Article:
When you first see the clip — and it’s a very short clip — it almost looks as if Richard B. Cheney is cradling a baby. Maybe it’s the way he’s smiling at the bundle, balanced on his lap in a comfy-looking armchair. There’s warmth in that smile.
A fraction of a second later you realize, no, that’s not a baby he’s holding. It’s a jug of water and a towel.
And the former vice president is . . . autographing it?
“That’s a first,” Cheney says afterward, looking up at someone off-screen, still smiling. “That’s the first time I’ve ever signed a waterboard.”
Then the video ends, and you loop it again, because what is even happening?
We wish we could tell you, but we basically have no idea either. The clip appeared Sunday evening in Sacha Baron Cohen’s ultra-minimalist Twitter feed — after a week of rumors that the comedian who once tricked Donald Trump into lecturing about business practices in the Mesozoic era has been working on a new series of celebrity prank interviews.
“Imagine if Sacha Baron Cohen had been undercover secretly filming a new show for a year,” reads the introductory chyron on Cohen’s teaser. Cryptic images flash across the screen: someone in a ghillie suit behind a tree; Cohen in profile; a naked bum.
Then there’s Cheney in the armchair with the jug, which is the only sequence in the 22-second video that approaches coherence.
“Is it possible to sign my waterboard kit?” a man asks him off-screen. He speaks with a European accent that sounds vaguely like Cohen’s most famous persona, Borat.
While we don’t know how the footage was edited, Cheney seems to answer the question before Cohen has even finished asking it.
“Sure!” he says. Then he smiles and signs, and makes remarks already quoted above. “Coming soon” flashes on the screen in the video’s final seconds.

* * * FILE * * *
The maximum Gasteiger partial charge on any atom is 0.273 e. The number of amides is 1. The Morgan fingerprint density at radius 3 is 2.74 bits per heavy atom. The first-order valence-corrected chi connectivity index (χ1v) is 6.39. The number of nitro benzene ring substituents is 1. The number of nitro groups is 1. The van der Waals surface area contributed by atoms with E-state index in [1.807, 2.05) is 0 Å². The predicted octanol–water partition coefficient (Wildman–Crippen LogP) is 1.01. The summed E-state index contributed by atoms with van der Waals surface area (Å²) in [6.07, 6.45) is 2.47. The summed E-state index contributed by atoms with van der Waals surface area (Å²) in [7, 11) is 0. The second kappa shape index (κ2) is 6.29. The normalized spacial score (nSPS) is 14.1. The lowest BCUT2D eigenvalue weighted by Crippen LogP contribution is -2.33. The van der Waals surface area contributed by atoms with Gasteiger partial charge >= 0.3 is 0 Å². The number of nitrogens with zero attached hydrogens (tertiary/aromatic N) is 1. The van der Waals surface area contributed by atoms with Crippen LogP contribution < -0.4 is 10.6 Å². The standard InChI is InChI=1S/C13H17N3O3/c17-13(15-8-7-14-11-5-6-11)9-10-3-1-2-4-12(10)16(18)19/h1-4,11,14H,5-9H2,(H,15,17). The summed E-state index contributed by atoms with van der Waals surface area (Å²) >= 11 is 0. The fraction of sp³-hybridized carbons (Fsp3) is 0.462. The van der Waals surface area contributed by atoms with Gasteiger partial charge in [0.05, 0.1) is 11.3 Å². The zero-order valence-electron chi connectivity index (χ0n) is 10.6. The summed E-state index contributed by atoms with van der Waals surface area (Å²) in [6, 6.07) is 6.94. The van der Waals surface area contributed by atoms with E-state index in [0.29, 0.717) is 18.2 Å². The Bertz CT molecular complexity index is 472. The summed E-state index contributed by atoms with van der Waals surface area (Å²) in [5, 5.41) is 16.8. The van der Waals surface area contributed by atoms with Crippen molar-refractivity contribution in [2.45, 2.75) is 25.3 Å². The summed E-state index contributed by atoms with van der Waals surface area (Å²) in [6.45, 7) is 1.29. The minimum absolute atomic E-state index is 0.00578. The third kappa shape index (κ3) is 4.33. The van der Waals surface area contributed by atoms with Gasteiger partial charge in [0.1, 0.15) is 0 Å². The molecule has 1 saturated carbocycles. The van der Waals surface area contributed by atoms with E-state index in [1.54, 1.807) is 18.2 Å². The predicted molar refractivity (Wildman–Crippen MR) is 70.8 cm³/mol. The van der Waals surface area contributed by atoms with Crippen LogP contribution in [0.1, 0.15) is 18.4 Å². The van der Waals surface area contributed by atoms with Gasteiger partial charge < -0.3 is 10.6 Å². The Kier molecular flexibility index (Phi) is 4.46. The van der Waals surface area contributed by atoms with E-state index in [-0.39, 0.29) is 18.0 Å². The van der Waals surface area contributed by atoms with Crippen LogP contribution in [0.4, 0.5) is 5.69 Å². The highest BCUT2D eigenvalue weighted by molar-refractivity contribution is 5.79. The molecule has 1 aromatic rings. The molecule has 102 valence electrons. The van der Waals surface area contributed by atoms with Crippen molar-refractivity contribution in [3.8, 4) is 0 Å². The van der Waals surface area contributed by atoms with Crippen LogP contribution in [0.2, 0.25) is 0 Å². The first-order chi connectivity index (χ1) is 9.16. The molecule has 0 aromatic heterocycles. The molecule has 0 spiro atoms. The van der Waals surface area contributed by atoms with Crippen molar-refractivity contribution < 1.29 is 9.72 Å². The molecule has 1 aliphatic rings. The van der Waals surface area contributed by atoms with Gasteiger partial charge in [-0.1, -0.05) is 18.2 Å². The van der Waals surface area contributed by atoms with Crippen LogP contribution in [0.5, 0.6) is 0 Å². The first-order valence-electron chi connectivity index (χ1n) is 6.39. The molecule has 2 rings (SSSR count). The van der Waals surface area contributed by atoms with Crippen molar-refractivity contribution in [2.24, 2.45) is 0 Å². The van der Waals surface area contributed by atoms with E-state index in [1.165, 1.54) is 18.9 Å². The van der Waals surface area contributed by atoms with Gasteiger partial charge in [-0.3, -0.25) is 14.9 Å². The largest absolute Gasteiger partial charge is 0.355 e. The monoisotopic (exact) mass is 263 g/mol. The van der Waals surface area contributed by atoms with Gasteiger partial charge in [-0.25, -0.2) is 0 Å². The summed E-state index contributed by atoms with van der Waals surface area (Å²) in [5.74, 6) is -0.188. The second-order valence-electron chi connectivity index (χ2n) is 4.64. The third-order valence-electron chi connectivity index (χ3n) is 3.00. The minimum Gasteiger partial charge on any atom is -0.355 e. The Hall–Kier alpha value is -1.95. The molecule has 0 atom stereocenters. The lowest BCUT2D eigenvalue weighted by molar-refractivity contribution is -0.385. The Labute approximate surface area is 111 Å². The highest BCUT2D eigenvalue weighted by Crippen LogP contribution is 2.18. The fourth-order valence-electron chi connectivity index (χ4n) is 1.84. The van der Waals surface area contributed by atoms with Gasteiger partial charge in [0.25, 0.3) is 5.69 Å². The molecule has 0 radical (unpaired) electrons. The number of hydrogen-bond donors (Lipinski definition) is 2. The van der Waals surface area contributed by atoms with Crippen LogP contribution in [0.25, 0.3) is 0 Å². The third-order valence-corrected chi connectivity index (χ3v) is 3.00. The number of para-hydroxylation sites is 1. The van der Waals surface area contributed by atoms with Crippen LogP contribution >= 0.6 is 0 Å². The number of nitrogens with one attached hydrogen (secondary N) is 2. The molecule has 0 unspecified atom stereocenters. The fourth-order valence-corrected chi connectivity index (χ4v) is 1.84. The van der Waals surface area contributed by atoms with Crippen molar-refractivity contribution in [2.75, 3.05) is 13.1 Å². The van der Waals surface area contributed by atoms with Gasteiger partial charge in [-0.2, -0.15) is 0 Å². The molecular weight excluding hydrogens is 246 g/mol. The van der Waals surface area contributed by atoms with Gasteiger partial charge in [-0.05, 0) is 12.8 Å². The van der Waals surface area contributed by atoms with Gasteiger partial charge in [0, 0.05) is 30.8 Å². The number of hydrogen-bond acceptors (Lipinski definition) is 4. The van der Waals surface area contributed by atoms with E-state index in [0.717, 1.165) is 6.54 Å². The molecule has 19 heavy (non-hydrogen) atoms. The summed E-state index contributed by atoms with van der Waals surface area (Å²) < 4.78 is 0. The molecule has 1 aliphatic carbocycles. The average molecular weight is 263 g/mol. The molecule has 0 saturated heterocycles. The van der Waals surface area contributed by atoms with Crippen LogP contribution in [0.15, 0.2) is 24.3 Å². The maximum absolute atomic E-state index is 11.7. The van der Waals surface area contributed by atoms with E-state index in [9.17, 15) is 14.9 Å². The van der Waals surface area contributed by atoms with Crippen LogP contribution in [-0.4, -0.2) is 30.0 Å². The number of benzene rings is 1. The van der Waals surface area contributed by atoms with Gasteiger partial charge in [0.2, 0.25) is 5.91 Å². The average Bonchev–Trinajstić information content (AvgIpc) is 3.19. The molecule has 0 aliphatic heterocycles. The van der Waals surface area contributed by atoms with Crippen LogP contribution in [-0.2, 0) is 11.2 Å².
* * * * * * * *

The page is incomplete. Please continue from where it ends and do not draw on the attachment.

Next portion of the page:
Cheney could not be reached for comment about the video’s origins or whether it accurately portrays him, but the idea of him autographing a homemade waterboarding apparatus is not outside the realm of believability.
As vice president during the George W. Bush administration’s “war on terror,” Cheney defended some of the CIA’s most brutal interrogation techniques — including simulated drownings in which detainees were forced to breath through water pouring across their face, commonly known as waterboarding.
While waterboarding was abandoned, condemned and compared to torture under Barack Obama’s presidency, Cheney never changed his mind about the method’s efficacy.
“If it were my call, I would not discontinue those programs,” he told Fox Business in May. “I’d have them active and ready to go . . . And I’d go back and study them and learn.”
It’s unclear when Cheney spoke to Cohen — assuming that’s what the Twitter video depicts — or what persona the comedian might have adopted to possibly fool the former vice president.
We might get answers soon.
Variety reported that Cohen has been in secret talks with Showtime to distribute a show similar to his breakout series “Da Ali G Show.” It was on that show in the early 2000s that Cohen, posing as a low-rent British gangster, persuaded Trump to sit down with him.
“So how long has there been businesses?” Cohen-as-Ali G asked.
“Hundreds of millions of years ago people were doing business,” Trump replied — visibly uncomfortable but not yet at the point of walking out. “They were trading in rocks and stones and other things.”
On July 4, Cohen released the first teaser for his upcoming show, which consisted mostly of an old video of Trump berating him. It was followed a few days later by the Cheney clip, and Vulture has meanwhile spotted posters in Brooklyn advertising Cohen’s name, the slogan “Who is America?” and a new Showtime series set to premiere on an unspecified Sunday.
“We have no comment at this time,” a representative for Showtime wrote to The Washington Post when asked about the Cheney clip, the new show and all surrounding weirdness.